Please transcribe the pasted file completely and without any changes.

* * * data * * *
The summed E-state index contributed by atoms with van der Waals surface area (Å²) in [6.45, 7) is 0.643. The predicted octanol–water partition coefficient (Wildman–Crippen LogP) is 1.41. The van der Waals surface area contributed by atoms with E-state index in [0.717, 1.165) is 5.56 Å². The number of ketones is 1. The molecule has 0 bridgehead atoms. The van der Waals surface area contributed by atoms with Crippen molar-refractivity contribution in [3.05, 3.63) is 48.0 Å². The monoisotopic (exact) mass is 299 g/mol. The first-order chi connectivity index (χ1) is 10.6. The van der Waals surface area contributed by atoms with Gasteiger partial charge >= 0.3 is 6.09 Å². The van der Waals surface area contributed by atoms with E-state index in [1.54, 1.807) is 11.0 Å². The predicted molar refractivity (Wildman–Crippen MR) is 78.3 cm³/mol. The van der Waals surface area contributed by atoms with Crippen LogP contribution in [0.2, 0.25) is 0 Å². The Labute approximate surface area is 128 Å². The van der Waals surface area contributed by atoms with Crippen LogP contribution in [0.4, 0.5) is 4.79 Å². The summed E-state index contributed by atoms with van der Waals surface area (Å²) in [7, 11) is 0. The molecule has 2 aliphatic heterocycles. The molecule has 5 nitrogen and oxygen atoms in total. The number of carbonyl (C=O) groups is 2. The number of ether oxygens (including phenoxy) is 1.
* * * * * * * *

The summed E-state index contributed by atoms with van der Waals surface area (Å²) in [6.45, 7) is 0.643. The predicted octanol–water partition coefficient (Wildman–Crippen LogP) is 1.41. The van der Waals surface area contributed by atoms with E-state index in [0.717, 1.165) is 5.56 Å². The number of ketones is 1. The molecule has 0 bridgehead atoms. The van der Waals surface area contributed by atoms with Crippen molar-refractivity contribution in [3.05, 3.63) is 48.0 Å². The monoisotopic (exact) mass is 299 g/mol. The first-order chi connectivity index (χ1) is 10.6. The van der Waals surface area contributed by atoms with Gasteiger partial charge >= 0.3 is 6.09 Å². The van der Waals surface area contributed by atoms with E-state index in [1.54, 1.807) is 11.0 Å². The predicted molar refractivity (Wildman–Crippen MR) is 78.3 cm³/mol. The van der Waals surface area contributed by atoms with Crippen LogP contribution in [0.2, 0.25) is 0 Å². The Labute approximate surface area is 128 Å². The van der Waals surface area contributed by atoms with Crippen LogP contribution in [0.4, 0.5) is 4.79 Å². The summed E-state index contributed by atoms with van der Waals surface area (Å²) in [7, 11) is 0. The molecule has 2 aliphatic heterocycles. The molecule has 5 nitrogen and oxygen atoms in total. The number of carbonyl (C=O) groups is 2. The number of ether oxygens (including phenoxy) is 1.